But Enes Bayrakli rejects claims of a witch hunt. “A terrorist organisation doesn’t just have one dimension,” he tells me. “It has an armed section but also a propaganda section. To take it down, you have to address all these issues.”

Silencing critics

The terrorism charge is being levelled at pro-Kurdish writers, such as the award-winning novelist Asli Erdogan, in prison since mid-August. She was arrested for columns she had written for the pro-Kurdish newspaper Ozgur Gundem, on whose board she also served. A diabetic, she has complained of ill treatment in detention.

The banner reads "Free media cannot be silenced" - a protest after Ozgur Gundem was closed in August

The banner reads “Free media cannot be silenced” – a protest after Ozgur Gundem was closed in August

“By arresting Asli Erdogan, they’re trying to threaten Turkish intellectuals not to confront the Kurdish issue or criticise the government’s security measures,” says her lawyer Erdal Dogan. “The government is using the coup to hush up its critics. It’s not explicable within the legal framework.”

President Erdogan says the state of emergency might be needed for another year to crush the “terrorist” threat. More than 130 media outlets have been shut down, the pro-Kurdish IMC TV the latest victim.

The authorities have started releasing 38,000 prisoners, to make way for the new arrests.

Turkish society is undergoing its most dramatic reordering in decades. An emboldened government has a free hand. And there is little sign that it is loosening its grip.

Source: BBC News , October 3, 2016


Related News

Turkish IT Technician Found Dead While Fleeing To Greece

The body of a Turkish IT specialist, who was fleeing Turkish crackdown, was recovered from a river that divides Turkish-Greek territory. Mr. Zumre is not the only one who tried to cross the Meric river into Greece. Hundreds of professors, journalists, and sacked public employees crossed the river to reach Greece. Many of them are living in Greek refugee camps.

Commentary: Abuses rampant in wake of Turkish coup

We don’t know a lot. But what we do know should cause us to ask our elected officials to look carefully at any request for extradition for Fethullah Gulen. We don’t know everything, but we know that the post-coup crackdown has included public appeals “to be protected from the evil things of educated people.” Nearly 60,000 have been detained. Some 1,600 university academic deans have been relieved of their positions.

You are free to touch Hizmet movement

There are other journalists, very secular journalists who have denounced Fethullah Gülen and his movement, defined him as a CIA agent or a secret Christian, all sorts of things, but they have never been imprisoned.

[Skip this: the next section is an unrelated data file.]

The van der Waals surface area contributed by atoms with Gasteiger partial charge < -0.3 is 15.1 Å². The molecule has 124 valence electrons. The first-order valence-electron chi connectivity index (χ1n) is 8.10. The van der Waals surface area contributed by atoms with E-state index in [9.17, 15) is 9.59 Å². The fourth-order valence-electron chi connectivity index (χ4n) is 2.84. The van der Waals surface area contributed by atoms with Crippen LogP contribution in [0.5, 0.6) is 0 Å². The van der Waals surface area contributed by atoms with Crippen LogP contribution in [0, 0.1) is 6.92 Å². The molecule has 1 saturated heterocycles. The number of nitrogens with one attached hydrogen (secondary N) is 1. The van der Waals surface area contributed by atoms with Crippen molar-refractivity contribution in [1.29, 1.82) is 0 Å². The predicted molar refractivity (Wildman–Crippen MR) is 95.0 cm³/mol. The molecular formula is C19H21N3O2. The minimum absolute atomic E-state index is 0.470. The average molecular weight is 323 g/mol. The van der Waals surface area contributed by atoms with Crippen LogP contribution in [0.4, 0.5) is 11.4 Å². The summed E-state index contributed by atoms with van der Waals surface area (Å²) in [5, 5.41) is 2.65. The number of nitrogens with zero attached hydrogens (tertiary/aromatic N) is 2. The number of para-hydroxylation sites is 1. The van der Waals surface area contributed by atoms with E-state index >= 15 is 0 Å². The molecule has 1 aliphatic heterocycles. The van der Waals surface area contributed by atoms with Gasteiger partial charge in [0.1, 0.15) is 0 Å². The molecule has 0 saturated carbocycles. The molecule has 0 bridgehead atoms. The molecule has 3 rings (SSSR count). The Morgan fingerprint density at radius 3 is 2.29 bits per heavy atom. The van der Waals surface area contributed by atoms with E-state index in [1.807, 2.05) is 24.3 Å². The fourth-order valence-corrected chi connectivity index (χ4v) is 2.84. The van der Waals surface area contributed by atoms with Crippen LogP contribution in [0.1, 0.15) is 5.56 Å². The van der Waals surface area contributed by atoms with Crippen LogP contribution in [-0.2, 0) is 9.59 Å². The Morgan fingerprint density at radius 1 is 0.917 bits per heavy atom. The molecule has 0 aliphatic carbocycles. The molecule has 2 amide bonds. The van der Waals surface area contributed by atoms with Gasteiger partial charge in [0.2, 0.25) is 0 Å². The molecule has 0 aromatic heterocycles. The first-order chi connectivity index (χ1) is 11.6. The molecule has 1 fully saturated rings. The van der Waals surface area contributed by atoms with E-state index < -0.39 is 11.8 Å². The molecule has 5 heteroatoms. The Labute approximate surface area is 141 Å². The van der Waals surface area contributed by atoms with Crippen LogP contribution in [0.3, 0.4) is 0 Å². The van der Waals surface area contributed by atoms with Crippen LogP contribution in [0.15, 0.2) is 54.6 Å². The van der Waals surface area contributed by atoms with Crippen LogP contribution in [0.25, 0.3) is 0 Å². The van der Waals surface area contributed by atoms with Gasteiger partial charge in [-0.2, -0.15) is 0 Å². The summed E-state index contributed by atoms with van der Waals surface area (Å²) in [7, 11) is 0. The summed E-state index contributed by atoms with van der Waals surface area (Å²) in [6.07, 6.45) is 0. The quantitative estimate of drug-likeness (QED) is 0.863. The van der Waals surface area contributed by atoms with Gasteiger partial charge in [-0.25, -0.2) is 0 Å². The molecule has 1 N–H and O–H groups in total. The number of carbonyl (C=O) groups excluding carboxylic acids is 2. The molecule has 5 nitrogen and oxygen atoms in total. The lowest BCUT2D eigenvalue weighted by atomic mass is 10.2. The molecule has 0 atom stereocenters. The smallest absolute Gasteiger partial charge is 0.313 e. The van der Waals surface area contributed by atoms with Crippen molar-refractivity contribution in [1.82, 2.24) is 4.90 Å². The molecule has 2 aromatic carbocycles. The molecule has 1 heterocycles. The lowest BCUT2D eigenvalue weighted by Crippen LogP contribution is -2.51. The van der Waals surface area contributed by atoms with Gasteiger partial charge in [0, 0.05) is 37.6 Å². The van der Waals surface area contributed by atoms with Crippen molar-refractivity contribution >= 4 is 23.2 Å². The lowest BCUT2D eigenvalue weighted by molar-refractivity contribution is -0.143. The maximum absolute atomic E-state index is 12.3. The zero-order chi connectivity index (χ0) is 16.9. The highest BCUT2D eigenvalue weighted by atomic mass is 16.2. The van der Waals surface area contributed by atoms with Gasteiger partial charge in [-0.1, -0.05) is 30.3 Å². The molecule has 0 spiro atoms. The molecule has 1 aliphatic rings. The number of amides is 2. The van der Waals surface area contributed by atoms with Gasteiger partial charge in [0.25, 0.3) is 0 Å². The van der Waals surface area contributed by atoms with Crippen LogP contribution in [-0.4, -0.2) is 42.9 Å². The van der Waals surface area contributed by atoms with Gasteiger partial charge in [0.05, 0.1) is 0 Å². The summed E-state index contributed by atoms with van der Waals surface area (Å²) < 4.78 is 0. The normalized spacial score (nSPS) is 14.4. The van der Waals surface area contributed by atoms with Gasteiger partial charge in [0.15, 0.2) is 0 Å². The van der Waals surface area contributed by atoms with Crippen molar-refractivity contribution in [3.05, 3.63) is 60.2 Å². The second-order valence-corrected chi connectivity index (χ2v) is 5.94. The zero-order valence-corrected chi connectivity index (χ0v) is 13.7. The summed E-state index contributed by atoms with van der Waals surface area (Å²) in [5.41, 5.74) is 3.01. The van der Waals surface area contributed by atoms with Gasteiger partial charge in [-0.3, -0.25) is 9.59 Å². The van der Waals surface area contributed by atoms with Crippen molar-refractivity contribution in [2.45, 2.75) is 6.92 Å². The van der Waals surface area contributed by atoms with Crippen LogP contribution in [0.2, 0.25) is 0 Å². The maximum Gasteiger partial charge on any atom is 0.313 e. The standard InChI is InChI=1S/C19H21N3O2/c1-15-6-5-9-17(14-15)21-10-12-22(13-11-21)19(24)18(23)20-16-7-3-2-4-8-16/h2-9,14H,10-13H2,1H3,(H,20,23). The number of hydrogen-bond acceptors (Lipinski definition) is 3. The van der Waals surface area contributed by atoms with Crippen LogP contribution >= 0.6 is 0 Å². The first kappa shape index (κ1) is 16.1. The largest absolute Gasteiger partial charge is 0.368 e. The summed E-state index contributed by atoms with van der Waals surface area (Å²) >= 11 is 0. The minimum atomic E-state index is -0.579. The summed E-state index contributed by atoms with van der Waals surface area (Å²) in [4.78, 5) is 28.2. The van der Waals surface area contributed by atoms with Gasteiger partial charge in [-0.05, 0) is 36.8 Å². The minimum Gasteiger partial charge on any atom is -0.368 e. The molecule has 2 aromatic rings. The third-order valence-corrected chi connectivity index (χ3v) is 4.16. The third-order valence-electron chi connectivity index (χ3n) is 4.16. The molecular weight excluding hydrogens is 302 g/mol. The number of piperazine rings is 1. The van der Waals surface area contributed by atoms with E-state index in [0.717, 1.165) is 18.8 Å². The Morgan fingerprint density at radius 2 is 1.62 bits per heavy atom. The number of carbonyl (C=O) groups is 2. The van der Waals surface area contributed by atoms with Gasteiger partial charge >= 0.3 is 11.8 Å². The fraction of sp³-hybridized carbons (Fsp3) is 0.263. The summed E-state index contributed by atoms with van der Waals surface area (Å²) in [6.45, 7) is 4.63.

Watch your mouth

One Turkish folk song says: “Chests are piled up on each other / Woe to us, o gallant people / We have made a promise without thinking / We held you in high esteem although you did not deserve it.”

4 people trying to escape persecution in Turkey missing after boat capsizes in Evros River

A woman and her three children went missing after a boat carrying several Turkish asylum seekers who fled Turkey due to an ongoing government crackdown on followers of the Gülen movement capsized in the Evros River along the Turkey-Greece border on Wednesday night, Euronews Turkish reported.

An NBA Center Faces Imprisonment And Possible Execution In Turkey

Normally, the Oklahoma City Thunder would be trying to find a replacement for Kevin Durant, or figure out how to get past the Golden State Warriors, San Antonio Spurs or Houston Rockets. They probably didn’t expect they’d have to struggle to keep their center Enes Kanter from being jailed and possibly executed in Turkey by an increasingly authoritarian leader.

Latest News

This notable Pocono resident has been living here in exile since 1999

Logistics companies seized over Gülen links sold in fast-track auction

That is Why the Turkish Government could Pay 1 Billion Euros

ECtHR rules Bulgaria violated rights of Turkish journalist who was deported despite seeking asylum

Fethullah Gülen’s Message of Condolences in the Wake of the Western European Floods

Pregnant woman kept in prison for 4 months over Gülen links despite regulations

Normalization of Abduction, Torture, and Death in Erdogan’s Turkey

Turkey’s Maarif Foundation illegally seized German-run school in Ethiopia, says manager

Failed 2016 coup was gov’t plot to purge Gülenists from state bodies, journalist claims

In Case You Missed It

Turkey’s latest bombing will help its president amass more power

PM Erdoğan confesses to creating ‘super judges’ for anti-Hizmet plot

OIC head says he has always endorsed Turkish schools abroad

Mother with infant jailed while trying to visit imprisoned husband

Veteran out of social security coverage after being dismissed in post-coup purge

Turkish American ‘balance alignment’

Council of Europe concerned over government’s ‘hasty’ judicial bill

Copyright 2021 Hizmet News